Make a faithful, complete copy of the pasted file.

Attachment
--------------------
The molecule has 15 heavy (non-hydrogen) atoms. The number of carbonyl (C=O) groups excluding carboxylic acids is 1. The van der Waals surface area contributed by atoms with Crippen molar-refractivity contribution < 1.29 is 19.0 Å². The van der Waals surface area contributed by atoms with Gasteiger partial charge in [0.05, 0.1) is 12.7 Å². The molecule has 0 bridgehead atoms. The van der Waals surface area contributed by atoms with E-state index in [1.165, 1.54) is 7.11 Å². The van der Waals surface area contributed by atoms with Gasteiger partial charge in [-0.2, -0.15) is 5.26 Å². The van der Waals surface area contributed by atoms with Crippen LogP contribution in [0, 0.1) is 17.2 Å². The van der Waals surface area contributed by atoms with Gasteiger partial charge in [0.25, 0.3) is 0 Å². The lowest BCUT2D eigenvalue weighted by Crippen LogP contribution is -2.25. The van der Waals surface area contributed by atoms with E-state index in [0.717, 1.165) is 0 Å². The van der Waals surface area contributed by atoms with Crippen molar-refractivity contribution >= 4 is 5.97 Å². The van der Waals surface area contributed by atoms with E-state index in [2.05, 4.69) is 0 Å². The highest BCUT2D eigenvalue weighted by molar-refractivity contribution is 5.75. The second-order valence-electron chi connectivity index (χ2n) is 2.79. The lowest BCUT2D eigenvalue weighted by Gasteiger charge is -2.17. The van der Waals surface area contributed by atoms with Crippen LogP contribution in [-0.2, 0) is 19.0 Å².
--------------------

The molecule has 15 heavy (non-hydrogen) atoms. The number of carbonyl (C=O) groups excluding carboxylic acids is 1. The van der Waals surface area contributed by atoms with Crippen molar-refractivity contribution < 1.29 is 19.0 Å². The van der Waals surface area contributed by atoms with Gasteiger partial charge in [0.05, 0.1) is 12.7 Å². The molecule has 0 bridgehead atoms. The van der Waals surface area contributed by atoms with E-state index in [1.165, 1.54) is 7.11 Å². The van der Waals surface area contributed by atoms with Gasteiger partial charge in [-0.2, -0.15) is 5.26 Å². The van der Waals surface area contributed by atoms with Crippen LogP contribution in [0, 0.1) is 17.2 Å². The van der Waals surface area contributed by atoms with Gasteiger partial charge in [0.25, 0.3) is 0 Å². The lowest BCUT2D eigenvalue weighted by Crippen LogP contribution is -2.25. The van der Waals surface area contributed by atoms with E-state index in [0.717, 1.165) is 0 Å². The van der Waals surface area contributed by atoms with Crippen molar-refractivity contribution >= 4 is 5.97 Å². The van der Waals surface area contributed by atoms with E-state index in [2.05, 4.69) is 0 Å². The highest BCUT2D eigenvalue weighted by molar-refractivity contribution is 5.75. The second-order valence-electron chi connectivity index (χ2n) is 2.79. The lowest BCUT2D eigenvalue weighted by Gasteiger charge is -2.17. The van der Waals surface area contributed by atoms with Crippen LogP contribution in [-0.2, 0) is 19.0 Å².